The Battle Scars of Family Law

In family law, there is no substitute for experience. The battle scars of experience help guide strategy and negotiations in difficult cases, and it is important to have an attorney who has some battle scars leading a complex case. Battle scars also provide an opportunity you to pass along wisdom to clients and help formulate strategies based upon experience. They allow you to better see the entire case during negotiations and how different outcomes may come evolve throughout the process.

What are my battle scars?

I have been in the trenches for 20 years. I have seen everything from scorched earth litigation to the swift and confidential resolution of highly complex matters. I have seen cases go back and forth between litigation and mediation over several years. I have been involved in cases that went up on appeal – in the middle of the case.

I have also seen couples divorce, remarry each other, and then divorce again; and couples who reconcile in the middle of a divorce. I have been involved in cases which settled the first day of trial, the last day of trial, and even after the close of proofs but before the court ruled. I have seen how an opposing attorney’s theory and methodology which is not aligned with his or her client’s goals can cost thousands of dollars for the parties. I have watched fear replace logic and reasoning when parties are highly charged and too emotionally connected to their position.

I have watched what motivates people to settle and what motivates them to go to trial. I have observed clients who did not want a divorce when the case first started become empowered and grateful by the time the case was over. I have seen wildly different outcomes from judges in cases which have similar sets of facts. I have seen how mental health problems and addiction issues can derail not only a family and a marriage, but also a court case. By contrast, I have also seen how dispute resolution processes enable the professionals to deal with both issues in a confidential and productive manner.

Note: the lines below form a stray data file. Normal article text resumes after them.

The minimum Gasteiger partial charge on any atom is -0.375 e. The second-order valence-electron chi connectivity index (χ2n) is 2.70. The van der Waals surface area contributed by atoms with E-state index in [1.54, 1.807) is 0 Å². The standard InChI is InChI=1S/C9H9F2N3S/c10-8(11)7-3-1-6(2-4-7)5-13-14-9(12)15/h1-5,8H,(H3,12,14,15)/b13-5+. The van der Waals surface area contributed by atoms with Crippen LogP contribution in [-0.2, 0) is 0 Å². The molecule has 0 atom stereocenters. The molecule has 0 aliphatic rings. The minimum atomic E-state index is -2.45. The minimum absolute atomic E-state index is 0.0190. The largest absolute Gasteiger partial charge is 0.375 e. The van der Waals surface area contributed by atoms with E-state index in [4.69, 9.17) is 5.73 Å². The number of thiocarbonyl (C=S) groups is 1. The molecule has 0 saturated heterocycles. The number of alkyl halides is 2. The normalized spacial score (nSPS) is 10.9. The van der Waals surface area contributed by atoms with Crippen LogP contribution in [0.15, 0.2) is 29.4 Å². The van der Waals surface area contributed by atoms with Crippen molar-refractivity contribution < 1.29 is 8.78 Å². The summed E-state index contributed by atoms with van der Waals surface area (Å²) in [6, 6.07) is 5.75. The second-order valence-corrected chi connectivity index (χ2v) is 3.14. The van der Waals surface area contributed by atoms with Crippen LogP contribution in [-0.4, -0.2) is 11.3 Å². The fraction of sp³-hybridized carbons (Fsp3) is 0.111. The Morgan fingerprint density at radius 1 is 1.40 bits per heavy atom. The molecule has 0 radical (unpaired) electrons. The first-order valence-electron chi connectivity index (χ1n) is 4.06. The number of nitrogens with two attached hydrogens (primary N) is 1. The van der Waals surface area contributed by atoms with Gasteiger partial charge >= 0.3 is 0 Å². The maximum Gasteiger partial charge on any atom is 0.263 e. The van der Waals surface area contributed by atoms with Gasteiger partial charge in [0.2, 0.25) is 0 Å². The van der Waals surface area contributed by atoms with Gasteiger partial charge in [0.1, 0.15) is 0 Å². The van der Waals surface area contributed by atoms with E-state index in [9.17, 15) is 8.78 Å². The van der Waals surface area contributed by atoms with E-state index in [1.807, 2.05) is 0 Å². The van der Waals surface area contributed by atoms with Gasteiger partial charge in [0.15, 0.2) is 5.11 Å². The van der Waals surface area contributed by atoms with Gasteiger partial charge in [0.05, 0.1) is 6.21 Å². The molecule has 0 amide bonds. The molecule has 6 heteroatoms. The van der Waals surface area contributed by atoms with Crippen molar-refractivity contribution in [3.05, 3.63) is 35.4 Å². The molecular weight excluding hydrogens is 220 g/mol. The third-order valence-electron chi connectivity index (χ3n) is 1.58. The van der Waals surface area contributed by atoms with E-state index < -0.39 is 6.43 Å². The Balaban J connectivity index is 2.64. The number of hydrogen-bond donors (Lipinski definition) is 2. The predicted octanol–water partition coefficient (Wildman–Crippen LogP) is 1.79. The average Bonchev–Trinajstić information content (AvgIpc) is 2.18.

I have seen parents who have good intentions but don’t always understand what they are doing to their children. I have seen how parties who think they are being “smart” by hiding assets or trying to conceal accounts make things more difficult for themselves. And just when I think I have seen it all, I see something new.

Why battle scars are important.

The obvious reason battle scars are important is because they form wisdom and that wisdom allows a lawyer to give better advice. A family law case can be filled with land mines (some foreseen, some not) and an experienced attorney will be able to predict certain unforeseen circumstances and develop a strategy to combat them. Perhaps one of the most important things that experience brings is understanding how an entire case fits together, even in the early stages, and providing advice when the client cannot yet see the larger picture.

While the parties are engaged in a difficult family situation it is virtually impossible for them to envision their future five to ten years out. He or she may not be able to even contemplate that they may want to remarry one day. But such a consideration should be taken into account when a party is a maintenance recipient. A party may not be able to picture ever leaving the former marital residence one day, but circumstances may change where someone decides to leave the state in the future (say, due to the birth of a new grandchild). An experienced attorney can help a client think past their immediate future, which is understandably what they are most focused on in the moment.

Personally, I find that my battle scars are a like a badge of honor. They are hard earned. And they form the foundation of my bank of knowledge which I can call upon when confronted with a particularly difficult legal issue or factual situation which requires delicate handling. A good lawyer learns from past cases, and is able to better listen, understand, evaluate and analyze current cases through the lens of experience. I am better able to see what motivates certain parties, which is important when settling a case. And I am better able to anticipate legal arguments in litigation.

Battle scars don’t just help clients. They are also an invaluable training tool for younger lawyer. It is how we teach the next generation good practice protocols and how to strategize a case from start to finish. There is no substitute for being in the trenches and dealing with difficult cases.